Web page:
Tiger King 2’ Captures Downfall Of Tim Stark And Wildlife In Need

Netflix’s new season of “Tiger King” heavily features Southern Indiana exotic animal keeper, Tim Stark, who owned the roadside zoo Wildlife In Need in Charlestown, Indiana. 

“Tiger King 2,” the second season in the enormously popular “Tiger King” series that premiered in March 2020, debuted on Wednesday. It follows Joe Exotic’s life in prison and his unsuccessful attempts to get a pardon from President Donald Trump, theories about how Carole Baskin’s husband died and fellow zookeeper Jeff Lowe’s attempts to run Exotic’s former property in Oklahoma with Tim Stark.

(Incidentally, much of the original season was edited in Louisville, according to the Courier-Journal.)

Stark, who has a website and TikTok channel about his experience with keeping exotic animals and his time on the show, features in the last two episodes of the series, “The Lyin’ King” and “Stark Raving Mad.”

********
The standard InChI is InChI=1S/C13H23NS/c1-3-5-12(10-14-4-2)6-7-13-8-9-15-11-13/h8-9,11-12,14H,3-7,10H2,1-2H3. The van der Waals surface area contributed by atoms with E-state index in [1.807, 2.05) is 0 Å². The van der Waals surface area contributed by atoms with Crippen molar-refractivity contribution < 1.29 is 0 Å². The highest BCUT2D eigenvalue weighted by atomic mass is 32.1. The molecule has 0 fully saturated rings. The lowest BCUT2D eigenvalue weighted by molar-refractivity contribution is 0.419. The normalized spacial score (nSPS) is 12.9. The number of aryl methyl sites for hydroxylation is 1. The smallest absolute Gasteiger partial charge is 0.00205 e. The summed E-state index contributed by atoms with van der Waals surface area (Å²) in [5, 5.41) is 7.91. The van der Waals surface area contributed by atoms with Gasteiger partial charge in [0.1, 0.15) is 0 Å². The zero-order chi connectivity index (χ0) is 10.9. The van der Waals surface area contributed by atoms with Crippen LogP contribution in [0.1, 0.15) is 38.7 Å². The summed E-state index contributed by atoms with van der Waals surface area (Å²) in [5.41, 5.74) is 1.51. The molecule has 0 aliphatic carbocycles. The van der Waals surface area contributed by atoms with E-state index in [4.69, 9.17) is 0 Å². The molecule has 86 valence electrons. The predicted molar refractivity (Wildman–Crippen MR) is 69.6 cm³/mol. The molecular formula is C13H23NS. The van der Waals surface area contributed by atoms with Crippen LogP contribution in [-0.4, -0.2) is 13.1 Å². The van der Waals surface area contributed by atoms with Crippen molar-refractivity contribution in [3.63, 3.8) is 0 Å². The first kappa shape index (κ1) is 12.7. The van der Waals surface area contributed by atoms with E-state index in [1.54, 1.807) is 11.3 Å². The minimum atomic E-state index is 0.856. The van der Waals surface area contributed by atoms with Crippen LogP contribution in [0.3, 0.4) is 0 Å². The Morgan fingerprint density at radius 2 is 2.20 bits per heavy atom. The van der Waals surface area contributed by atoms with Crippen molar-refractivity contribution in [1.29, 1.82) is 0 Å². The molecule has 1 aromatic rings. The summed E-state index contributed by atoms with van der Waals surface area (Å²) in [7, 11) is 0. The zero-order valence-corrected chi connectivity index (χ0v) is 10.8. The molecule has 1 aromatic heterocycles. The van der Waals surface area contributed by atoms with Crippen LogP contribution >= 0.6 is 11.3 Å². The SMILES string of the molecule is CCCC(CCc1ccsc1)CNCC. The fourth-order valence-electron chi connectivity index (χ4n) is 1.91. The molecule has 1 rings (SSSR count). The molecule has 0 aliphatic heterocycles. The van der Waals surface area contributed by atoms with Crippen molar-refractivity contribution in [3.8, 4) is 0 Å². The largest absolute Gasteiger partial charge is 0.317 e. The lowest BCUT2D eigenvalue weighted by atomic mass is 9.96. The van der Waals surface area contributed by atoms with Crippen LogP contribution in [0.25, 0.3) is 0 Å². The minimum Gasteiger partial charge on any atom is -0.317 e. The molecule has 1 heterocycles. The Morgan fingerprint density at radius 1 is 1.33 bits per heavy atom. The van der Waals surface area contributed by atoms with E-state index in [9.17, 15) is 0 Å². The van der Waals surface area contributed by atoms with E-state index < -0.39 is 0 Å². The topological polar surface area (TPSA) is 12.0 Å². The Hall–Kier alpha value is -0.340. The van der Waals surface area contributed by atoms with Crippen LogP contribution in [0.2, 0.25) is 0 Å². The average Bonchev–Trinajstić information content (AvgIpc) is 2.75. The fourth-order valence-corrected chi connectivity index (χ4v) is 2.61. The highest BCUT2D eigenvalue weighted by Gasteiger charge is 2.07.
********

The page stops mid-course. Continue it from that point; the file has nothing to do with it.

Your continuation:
Stark racked up more than 120 USDA violations while running Wildlife In Need between January 2012 and January 2016. PETA sued him in 2017 for cruelty to his animals and won the lawsuit last year, which the last two episodes of “Tiger King 2” spotlight. Stark is now forbidden by a judge’s order from ever owning exotic animals again without permission from a court. In July, he auctioned off his property and its contents (minus the animals, who have since been relocated to animal sanctuaries.)

“Tiger King 2” features WHAS11’s investigation into Stark’s business. KyCIR originally investigated Wildlife In Need in 2014 and has covered it several times since.

 So far, many critics’ reactions to the new season have been negative. A CNN writer says that “Tiger King 2” “isn’t grr-reat”; a Polygon review says that the season “struggles to find a purpose.” (Although that review also says that Stark’s episodes are the most exciting of the series.)

A TV critic for the Boston Globe wrote, “I just don’t need to ingest any more of this toxic mess of a reality show, which encourages us to rubberneck people who are troubled, deluded, harmful, and/or willing to do anything for attention. It continues to gross me out that viewers are willing to transform these ethically challenged and exploitative members of the Big Cat world into famous people.”

Watch the trailer here:

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